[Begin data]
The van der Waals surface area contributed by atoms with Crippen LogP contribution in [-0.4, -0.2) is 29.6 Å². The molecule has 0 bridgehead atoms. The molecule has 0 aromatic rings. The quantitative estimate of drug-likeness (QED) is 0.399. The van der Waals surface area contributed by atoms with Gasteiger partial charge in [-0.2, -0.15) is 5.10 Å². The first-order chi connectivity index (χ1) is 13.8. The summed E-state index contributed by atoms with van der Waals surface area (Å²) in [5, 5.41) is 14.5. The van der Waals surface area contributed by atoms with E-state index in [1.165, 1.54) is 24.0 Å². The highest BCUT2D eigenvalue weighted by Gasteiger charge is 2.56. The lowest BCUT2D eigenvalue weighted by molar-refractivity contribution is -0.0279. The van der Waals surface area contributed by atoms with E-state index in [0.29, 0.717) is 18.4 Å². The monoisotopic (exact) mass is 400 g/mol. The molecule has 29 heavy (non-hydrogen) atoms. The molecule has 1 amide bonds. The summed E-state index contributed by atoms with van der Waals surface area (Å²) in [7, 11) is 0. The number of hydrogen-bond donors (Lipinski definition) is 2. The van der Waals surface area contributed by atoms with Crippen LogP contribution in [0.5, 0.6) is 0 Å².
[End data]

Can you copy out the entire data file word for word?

The van der Waals surface area contributed by atoms with Crippen LogP contribution in [-0.4, -0.2) is 29.6 Å². The molecule has 0 bridgehead atoms. The molecule has 0 aromatic rings. The quantitative estimate of drug-likeness (QED) is 0.399. The van der Waals surface area contributed by atoms with Gasteiger partial charge in [-0.2, -0.15) is 5.10 Å². The first-order chi connectivity index (χ1) is 13.8. The summed E-state index contributed by atoms with van der Waals surface area (Å²) in [5, 5.41) is 14.5. The van der Waals surface area contributed by atoms with E-state index in [1.165, 1.54) is 24.0 Å². The highest BCUT2D eigenvalue weighted by Gasteiger charge is 2.56. The lowest BCUT2D eigenvalue weighted by molar-refractivity contribution is -0.0279. The van der Waals surface area contributed by atoms with E-state index in [0.29, 0.717) is 18.4 Å². The monoisotopic (exact) mass is 400 g/mol. The molecule has 29 heavy (non-hydrogen) atoms. The molecule has 1 amide bonds. The summed E-state index contributed by atoms with van der Waals surface area (Å²) in [7, 11) is 0. The number of hydrogen-bond donors (Lipinski definition) is 2. The van der Waals surface area contributed by atoms with Crippen LogP contribution in [0.5, 0.6) is 0 Å².